Credit Vanessa Fortnam
In an effort to find out if the US phenomenon of Black Friday is filtering through to the UK stationery industry, we conducted an informal poll last week amongst our Twitter followers on @StationeryBytes to see if they were planning promotions and offers especially for Black Friday.
The response was varied. Certainly many stationery and card retailers and suppliers included Black Friday in their promotional plans and ran specific online promotions on the day. I saw or know of promotions from Nuco International, Smythson, Quill London, Cross Pens, Hobbycraft, WHSmith, The Pen Shop, B&M, Scribbler, Niche Pens, Danilo, Five Dollar Shake and Bureau Direct on Friday – but did notice that the majority of them seemed to extend over ‘Black Friday Weekend’, or be part of a bigger ‘festive season’ campaign, rather than just be in place for one day.
However, in general the key questions for retailers are more to do with how people shopped, ie online, in store, or click and collect, what they bought (Christmas gifts and/or big ticket items for themselves) and whether it will affect Christmas and January sales.
According to the responses we received, smaller independent retailers feel that chasing low margin sales during their peak trading season does not make good commercial sense. The larger retailers of course, can afford to promote loss leaders in order to gain new customer interest, and in most cases it is likely to be the supplier bearing the brunt of the cost of doing so. If they are then able to sustain interest from these new customers, then Black Friday has certainly worked for them.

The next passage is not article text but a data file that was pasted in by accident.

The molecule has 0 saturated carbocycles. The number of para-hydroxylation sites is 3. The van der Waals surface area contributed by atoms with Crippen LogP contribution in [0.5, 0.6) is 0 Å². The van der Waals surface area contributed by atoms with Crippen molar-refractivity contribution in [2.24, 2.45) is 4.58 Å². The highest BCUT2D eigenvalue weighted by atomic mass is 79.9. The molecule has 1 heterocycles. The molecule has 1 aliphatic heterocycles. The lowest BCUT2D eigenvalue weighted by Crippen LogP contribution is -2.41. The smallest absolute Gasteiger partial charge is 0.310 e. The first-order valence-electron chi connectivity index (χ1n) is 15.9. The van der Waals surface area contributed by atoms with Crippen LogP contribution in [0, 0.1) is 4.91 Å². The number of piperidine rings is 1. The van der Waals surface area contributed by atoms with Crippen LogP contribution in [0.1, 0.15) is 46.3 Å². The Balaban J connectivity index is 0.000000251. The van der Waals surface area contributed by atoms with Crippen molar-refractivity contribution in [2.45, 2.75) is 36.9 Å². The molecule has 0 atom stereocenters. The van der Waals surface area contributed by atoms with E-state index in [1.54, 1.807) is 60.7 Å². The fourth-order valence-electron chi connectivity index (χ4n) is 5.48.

It was also interesting to read about ‘Civilised Saturday’, an initiative by booksellers across the country as the ‘antithesis’ to Black Friday. The Booksellers Association encouraged bookshops who couldn’t afford to compete with the heavy discounting of retailers taking part in Black Friday to capitalise on a busy weekend by enticing customers into their shops with an alternative offer – a more ‘civilised’ experience. Examples of their activity included serving winter Pimms and mince pies, having Santa Claus in store ready to receive children’s Christmas wish lists, and playing calming music as well as offering Christmas gift promotions! This initiative seems have gone down well across the board with booksellers which also ran special Black Friday promotions as well.
So it seems that Black Friday, Civilised Saturday, and close cousin Cyber Monday, will continue to be major sales days for some retailers, but many stores will simply use them to mark the start of their annual promotional campaigns in the run up to Christmas and on into the January sales.
Does this add up to a repackaging of existing annual promotions and a redistribution of expenditure or something new? We’ll only know once retailers are in a position to review their sales early next year… we’d be interested to hear from suppliers and retailers alike in the stationery industry on how it worked for them!
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